Chances of survival from Covid-19 are reduced if an admitted patient is male and/or obese states new research.
A 17,000-patient study on those infected with Covid-19 unearthed the findings.
Researchers from three universities, including Imperial College London, undertook the study aiming to answer important questions about the course and risk factors for the disease.
As has been previously identified, Covid-19 is more severe in older people and those with underlying health conditions; specifically, chronic heart, lung and kidney disease, a weakened immune system, diabetes and some cancers.
What is less known, is how the severity increases with age, gender and other underlying conditions.
ISARIC4C is a consortium of researchers from Imperial College London, the University of Liverpool, and the University of Edinburgh, who analysed data obtained from 16,749 COVID-19 patients in hospitals across the UK including St Mary’s and Charing Cross hospitals, part of Imperial College Healthcare NHS Trust.
The data was analysed in an effort to better understand who is most severely affected by the virus, what happens to them in hospital and why some people have better outcomes than others.
With obesity levels being far lower in China than in the UK, obesity was not previously seen as a factor in Covid-19 being more severe.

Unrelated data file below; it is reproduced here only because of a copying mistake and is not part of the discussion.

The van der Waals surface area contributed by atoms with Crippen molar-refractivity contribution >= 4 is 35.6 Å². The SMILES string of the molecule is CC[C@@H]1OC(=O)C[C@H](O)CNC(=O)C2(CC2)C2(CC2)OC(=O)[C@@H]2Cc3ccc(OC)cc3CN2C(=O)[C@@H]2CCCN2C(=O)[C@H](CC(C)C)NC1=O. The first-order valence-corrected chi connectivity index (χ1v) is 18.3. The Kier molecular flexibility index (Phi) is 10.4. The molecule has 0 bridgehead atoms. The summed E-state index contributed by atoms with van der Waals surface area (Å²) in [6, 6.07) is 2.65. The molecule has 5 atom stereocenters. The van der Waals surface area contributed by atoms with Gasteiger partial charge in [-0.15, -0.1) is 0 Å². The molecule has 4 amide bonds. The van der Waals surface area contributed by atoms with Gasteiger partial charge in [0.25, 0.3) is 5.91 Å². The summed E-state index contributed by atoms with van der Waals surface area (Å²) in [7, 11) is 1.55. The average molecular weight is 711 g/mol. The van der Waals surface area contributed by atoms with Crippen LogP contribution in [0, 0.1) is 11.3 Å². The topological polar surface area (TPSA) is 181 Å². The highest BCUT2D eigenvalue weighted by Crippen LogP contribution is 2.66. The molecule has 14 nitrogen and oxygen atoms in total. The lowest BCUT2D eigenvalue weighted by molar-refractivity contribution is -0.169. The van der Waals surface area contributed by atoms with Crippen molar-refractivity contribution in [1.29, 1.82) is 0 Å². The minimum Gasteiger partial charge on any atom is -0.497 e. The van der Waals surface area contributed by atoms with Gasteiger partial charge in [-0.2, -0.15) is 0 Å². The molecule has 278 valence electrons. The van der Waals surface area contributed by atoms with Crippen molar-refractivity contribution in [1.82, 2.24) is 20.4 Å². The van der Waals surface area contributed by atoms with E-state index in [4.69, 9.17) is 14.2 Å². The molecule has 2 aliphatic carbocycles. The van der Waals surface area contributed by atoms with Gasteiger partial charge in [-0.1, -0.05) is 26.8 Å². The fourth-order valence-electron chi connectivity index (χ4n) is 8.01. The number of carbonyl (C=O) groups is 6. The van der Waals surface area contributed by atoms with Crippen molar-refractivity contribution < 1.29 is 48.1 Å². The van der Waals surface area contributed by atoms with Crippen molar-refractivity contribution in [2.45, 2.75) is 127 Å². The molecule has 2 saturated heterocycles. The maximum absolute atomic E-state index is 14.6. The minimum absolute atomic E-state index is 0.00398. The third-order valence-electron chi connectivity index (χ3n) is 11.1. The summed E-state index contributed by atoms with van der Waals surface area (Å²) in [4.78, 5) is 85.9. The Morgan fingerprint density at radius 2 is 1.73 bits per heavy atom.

It is not entirely clear however, as to why obese patients suffer more severe symptoms from the disease.
The researchers believe it could be due to obesity causing reduced lung function and more inflammation in adipose tissue – the fatty tissue under the skin and around internal organs.
According to the researchers, this might contribute to an enhanced ‘cytokine storm’ – a potentially life-threatening overreaction of the body’s immune reaction which causes harm.
The study is the largest of its kind outside of China where this strain of coronavirus emerged.
The results from the study have been shared with the UK Government and the WHO.
Professor Peter Openshaw, from the National Heart & Lung Institute at Imperial College London and honorary physician at the Trust said:
“This study is quite amazing in that it was launched with such speed and collected so much data. It highlights several crucial questions which researchers, healthcare professionals, the public and patients need answers to.
“Our research provides an exceptional picture of the illness and risk factors and will underpin a huge range of research.”
The study is being led by Professor Kenneth Baillie at Edinburgh University, Professor Calum Semple at Liverpool University and Professor Peter Openshaw at Imperial College London.
The analysis that found the relationship between sex, obesity and poor outcome was done by Dr Annemarie Docherty and Professor Ewen Harrison at Edinburgh University.
Professor Openshaw said:
“We really appreciate the huge effort that so many people made to send in clinical information and collect samples.
“It is salutatory to recognise that people risked their lives to collect material for this study.
“We thank them all as well as the funders, the patients and their relatives, and promise that we will do all we can to find ways to fight the disease.”